Letter: Market forces drove up values

To the editor,

I am writing in response to the article entitled “Budget has larger impact on Chatfield Farms residents” in your June 2 edition, and am writing on my own behalf, not as a member of the Board of Finance.

I have heard many of the complaints from residents of Chatfield Farms, some new, others old. The new ones are the result of the recent revaluation of property in the town. The only scenario that could lead to an increase of taxes in the thousands is where the difference between the last valuation in 2011 and this year is drastic. It’s very simple: all anyone has to do, as I did, is go to Zillow and randomly pick any property in Chatfield Farms and look at their graph for estimation over time and compare it to other properties in town. They are a gated community with premium housing and exclusive services. Of course their values are not trending with the rest of the town: their developer is asking for and getting increasing prices for the properties, which is in turn affecting appraisals.

What is disturbing is the ridiculous and insulting conspiracy theory where the town officials got together to reval Chatfield Farms higher than the rest of the town. Town officials couldn’t agree on appetizers in a restaurant, much less conspire illegally with the third-party vendor we contracted the work to, and Zillow apparently, so as to upset the most vocal politically active section of town. This is not typically what politicians like to do.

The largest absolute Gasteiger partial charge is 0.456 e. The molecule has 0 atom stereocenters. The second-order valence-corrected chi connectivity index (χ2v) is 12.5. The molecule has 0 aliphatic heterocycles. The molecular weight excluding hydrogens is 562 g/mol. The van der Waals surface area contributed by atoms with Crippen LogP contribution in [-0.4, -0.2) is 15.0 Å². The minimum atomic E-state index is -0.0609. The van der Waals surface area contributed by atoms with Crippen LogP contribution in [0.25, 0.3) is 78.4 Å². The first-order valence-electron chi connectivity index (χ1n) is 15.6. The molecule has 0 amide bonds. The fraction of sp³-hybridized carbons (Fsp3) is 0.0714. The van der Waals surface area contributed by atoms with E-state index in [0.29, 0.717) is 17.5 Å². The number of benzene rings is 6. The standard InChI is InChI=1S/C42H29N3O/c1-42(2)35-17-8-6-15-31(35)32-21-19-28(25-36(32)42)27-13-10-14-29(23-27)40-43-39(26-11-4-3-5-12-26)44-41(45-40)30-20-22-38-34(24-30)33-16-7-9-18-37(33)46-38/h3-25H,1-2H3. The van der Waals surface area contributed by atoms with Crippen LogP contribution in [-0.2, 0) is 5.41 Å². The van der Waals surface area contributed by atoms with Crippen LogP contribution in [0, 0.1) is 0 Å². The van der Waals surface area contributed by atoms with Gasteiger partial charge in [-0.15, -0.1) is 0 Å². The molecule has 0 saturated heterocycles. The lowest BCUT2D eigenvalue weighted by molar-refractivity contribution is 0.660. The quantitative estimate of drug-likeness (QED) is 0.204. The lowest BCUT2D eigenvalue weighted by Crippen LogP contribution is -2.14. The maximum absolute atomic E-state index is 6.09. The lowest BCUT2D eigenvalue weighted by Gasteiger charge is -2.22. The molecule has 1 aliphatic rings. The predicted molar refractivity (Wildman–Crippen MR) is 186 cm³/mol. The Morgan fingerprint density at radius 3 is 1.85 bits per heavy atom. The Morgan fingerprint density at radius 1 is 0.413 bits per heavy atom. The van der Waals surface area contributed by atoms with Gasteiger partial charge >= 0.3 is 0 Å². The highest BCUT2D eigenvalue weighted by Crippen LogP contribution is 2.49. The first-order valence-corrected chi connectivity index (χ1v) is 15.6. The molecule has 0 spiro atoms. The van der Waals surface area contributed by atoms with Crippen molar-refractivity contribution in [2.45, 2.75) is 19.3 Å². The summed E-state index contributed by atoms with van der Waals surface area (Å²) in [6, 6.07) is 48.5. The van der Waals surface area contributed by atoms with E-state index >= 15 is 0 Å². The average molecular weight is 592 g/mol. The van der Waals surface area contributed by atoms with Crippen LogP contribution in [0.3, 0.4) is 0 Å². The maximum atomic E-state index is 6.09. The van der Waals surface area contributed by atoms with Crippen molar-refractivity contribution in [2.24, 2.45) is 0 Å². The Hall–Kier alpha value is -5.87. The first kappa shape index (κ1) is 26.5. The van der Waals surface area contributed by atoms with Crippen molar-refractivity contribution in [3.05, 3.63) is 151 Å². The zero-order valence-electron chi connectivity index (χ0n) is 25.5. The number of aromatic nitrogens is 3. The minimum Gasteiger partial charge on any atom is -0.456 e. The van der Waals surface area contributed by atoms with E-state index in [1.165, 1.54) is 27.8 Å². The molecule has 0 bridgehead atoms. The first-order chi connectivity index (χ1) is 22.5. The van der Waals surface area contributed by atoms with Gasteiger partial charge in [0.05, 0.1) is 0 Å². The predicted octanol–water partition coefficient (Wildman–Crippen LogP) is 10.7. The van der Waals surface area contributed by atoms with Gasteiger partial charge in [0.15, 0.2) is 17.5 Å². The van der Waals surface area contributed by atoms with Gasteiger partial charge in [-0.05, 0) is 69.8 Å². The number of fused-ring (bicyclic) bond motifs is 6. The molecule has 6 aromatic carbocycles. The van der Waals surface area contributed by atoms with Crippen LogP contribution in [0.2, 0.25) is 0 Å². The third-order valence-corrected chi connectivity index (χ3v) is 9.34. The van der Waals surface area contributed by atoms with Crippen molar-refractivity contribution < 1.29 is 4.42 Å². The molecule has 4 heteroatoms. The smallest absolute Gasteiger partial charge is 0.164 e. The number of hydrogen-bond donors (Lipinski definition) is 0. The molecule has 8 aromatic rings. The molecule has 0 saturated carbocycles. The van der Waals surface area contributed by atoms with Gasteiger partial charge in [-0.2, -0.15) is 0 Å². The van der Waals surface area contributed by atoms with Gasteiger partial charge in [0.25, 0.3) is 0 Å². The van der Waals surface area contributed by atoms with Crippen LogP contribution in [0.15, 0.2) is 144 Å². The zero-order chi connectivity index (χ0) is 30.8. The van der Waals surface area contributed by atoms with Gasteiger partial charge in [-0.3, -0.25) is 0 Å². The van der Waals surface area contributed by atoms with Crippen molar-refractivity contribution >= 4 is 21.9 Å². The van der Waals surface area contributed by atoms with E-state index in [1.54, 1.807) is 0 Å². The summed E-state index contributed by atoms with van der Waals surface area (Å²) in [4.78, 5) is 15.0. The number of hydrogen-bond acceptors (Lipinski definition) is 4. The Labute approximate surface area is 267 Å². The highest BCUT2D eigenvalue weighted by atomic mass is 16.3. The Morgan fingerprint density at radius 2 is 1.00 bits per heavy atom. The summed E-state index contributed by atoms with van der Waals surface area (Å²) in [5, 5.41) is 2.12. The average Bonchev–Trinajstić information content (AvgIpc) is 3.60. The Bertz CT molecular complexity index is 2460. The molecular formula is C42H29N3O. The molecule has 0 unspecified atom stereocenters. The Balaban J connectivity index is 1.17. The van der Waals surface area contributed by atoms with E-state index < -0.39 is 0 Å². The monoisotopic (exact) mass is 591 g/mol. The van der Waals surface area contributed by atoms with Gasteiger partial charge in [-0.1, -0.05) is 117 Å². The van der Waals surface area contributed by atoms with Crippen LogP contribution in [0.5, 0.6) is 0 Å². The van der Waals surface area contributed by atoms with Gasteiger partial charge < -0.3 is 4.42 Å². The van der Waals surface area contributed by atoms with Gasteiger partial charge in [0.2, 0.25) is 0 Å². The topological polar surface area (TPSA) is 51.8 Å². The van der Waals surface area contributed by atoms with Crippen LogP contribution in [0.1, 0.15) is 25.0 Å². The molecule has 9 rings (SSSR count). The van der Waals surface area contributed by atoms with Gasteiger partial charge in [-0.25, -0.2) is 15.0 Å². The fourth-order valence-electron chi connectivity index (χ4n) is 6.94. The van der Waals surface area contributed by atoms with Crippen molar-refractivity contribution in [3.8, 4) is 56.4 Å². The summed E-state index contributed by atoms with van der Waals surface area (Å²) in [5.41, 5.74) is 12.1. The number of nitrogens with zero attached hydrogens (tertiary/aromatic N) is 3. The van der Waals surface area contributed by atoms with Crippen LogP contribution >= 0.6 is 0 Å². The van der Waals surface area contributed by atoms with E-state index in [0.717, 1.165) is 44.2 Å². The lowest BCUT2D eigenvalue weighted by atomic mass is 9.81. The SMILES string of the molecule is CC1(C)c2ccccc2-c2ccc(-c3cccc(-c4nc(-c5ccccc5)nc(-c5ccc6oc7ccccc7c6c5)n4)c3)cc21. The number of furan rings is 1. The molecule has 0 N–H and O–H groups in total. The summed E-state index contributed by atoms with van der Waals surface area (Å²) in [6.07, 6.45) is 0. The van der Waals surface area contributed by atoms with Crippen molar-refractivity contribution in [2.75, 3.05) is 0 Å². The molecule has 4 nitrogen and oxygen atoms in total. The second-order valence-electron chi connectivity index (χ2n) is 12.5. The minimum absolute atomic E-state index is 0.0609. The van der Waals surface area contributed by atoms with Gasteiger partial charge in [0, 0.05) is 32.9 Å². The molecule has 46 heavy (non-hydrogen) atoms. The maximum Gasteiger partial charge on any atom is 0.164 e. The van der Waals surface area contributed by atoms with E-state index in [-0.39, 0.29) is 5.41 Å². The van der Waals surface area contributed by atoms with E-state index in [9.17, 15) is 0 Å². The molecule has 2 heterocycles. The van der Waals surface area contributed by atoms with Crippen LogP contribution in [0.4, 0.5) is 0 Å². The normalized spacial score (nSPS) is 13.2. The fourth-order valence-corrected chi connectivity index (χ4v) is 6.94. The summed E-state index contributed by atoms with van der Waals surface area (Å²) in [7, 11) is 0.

The nurse and minibus are standard complaints that even I made when I first joined the Board. Then I saw the good they do for what amounts to $20 a year for me. No, Woodbridge does not have a town nurse. It is because we are not Woodbridge that I have no problem with these items. All towns in the state build the expectation a percentage of citizens will not pay their taxes into every budget, so back taxes are a fact for all towns, and few have been as aggressive as ours over the last several years, with great success.

Our responsibility is to the entire town. If the residents at Chatfield Farms feel they are being singled out, they can choose to believe facts or scapegoat town employees and volunteers. The simple fact is that market forces affecting their community are driving up their values, negatively impacting their taxes while positively impacting their market values. I’m not suggesting they’re wrong to be upset, but to threaten the town’s services is misdirecting their frustration at the wrong group of people. Two hundred votes would have driven down the Region 16 budget, which is 68 cents of every Beacon Falls tax dollar. I’d suggest some of their frustration should have been directed there.

Jim Huk

Beacon Falls